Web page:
FRENCH CREEK, W.Va. — Three generations of West Virginia have enjoyed the West Virginia Wildlife Center in Upshur County. The mile long exhibition trail gives visitors an opportunity to get an up close look at the native fauna in West Virginia–some of which is now only available here.
“There are species of wildlife that used to occur in West Virginia and for whatever reason they don’t anymore. Things like elk, buffalo, and mountain lions, they can come and see those here.” said acting manager Rob Sylvester. “If you want to see those species in the wild today, you have to be out west.”
The facility is isolated tucked away along Route 20 south of Buckhannon. The roots of the facility came from a time when it was believed wildlife management could best be served by stocking species.
“It was primarily developed to try to raise turkey,” said Sylvester. “It was found very quickly those animals didn’t have the survival instincts and characteristics to survive in the wild. Instead one of our biologists, Wayne Bailey came up with the idea of trapping and transferring wild birds to areas which had suitable habitat but no birds. That was one of our most successful programs and it got its start right here.”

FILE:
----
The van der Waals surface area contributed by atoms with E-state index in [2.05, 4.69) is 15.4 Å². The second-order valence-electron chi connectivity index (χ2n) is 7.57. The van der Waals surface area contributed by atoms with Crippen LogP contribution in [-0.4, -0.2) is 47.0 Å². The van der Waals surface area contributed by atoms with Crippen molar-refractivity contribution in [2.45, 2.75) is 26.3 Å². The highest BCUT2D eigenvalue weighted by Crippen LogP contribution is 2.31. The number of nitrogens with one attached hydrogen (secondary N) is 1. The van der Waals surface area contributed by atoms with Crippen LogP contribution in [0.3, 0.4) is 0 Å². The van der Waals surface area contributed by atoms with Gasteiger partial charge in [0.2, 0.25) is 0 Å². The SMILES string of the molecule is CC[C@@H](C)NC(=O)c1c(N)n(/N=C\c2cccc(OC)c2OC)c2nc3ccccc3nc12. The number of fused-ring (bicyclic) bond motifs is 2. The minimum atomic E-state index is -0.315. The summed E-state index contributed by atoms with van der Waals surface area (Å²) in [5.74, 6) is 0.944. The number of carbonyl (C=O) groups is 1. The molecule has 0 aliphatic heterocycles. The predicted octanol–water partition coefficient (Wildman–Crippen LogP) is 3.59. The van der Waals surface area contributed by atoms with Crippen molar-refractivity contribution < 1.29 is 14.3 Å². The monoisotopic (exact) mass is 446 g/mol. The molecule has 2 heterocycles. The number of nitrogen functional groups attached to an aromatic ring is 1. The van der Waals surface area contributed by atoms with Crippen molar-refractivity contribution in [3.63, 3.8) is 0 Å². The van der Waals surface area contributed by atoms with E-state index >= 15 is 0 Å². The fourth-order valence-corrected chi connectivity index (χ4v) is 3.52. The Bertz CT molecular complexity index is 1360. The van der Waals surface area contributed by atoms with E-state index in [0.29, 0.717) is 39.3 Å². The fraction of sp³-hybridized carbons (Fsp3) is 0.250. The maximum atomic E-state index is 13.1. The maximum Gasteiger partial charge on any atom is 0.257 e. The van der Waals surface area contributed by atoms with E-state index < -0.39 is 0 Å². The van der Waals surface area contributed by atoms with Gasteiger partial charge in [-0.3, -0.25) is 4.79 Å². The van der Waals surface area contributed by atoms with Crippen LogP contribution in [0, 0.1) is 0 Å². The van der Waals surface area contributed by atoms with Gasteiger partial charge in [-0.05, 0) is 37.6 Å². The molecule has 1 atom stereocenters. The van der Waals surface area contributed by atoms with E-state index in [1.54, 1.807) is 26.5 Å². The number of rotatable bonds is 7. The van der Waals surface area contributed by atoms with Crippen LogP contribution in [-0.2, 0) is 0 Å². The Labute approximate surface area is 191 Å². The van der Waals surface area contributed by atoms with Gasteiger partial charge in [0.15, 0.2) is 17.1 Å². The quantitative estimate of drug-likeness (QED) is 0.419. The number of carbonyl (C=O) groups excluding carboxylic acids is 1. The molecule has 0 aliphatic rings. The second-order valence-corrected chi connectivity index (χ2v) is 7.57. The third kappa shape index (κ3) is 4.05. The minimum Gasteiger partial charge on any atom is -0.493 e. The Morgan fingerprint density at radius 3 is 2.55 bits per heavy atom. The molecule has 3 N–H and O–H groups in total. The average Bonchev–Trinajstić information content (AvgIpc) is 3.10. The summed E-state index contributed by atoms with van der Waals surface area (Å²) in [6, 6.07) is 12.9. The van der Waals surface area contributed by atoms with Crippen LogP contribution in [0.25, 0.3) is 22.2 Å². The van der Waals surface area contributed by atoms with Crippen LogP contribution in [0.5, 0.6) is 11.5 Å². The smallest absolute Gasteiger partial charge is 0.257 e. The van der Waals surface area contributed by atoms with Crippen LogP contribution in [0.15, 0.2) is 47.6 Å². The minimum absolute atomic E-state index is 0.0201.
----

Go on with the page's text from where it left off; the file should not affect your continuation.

Today, the facility is mainly a tourist attraction and an educational facility, but occasionally it’s still used for research.
“We had a student here a few years ago who did a feeding trial study. She wanted to see if some of the different type of flower seeds went through the digestive system of a deer would still be viable,” said Sylvester. “What better way to do that than here at the Wildlife Center.”
Occasionally the facility is also used as a training ground for Division of Natural Resources employees. Biologist are often trained in the use of immobilization drugs, used to capture animals for research work.
The main mission today of the Wildlife Center is to show those native animals in their natural habitat. The otter exhibit is one of the most vivid examples. Visitors can see otters from both above and below the surface of the water. Rarely are otters seen by most in the wild. Sylvester said fishers are another good example.
“That’s one species we at first thought didn’t really occur in our state,” he said. “Every once in a while one will show up in trapping records or get hit by a car, but you can come here and see them.”
The Wildlife Center is open every day of the year. There’s a nominal admission fee in the spring and summer months.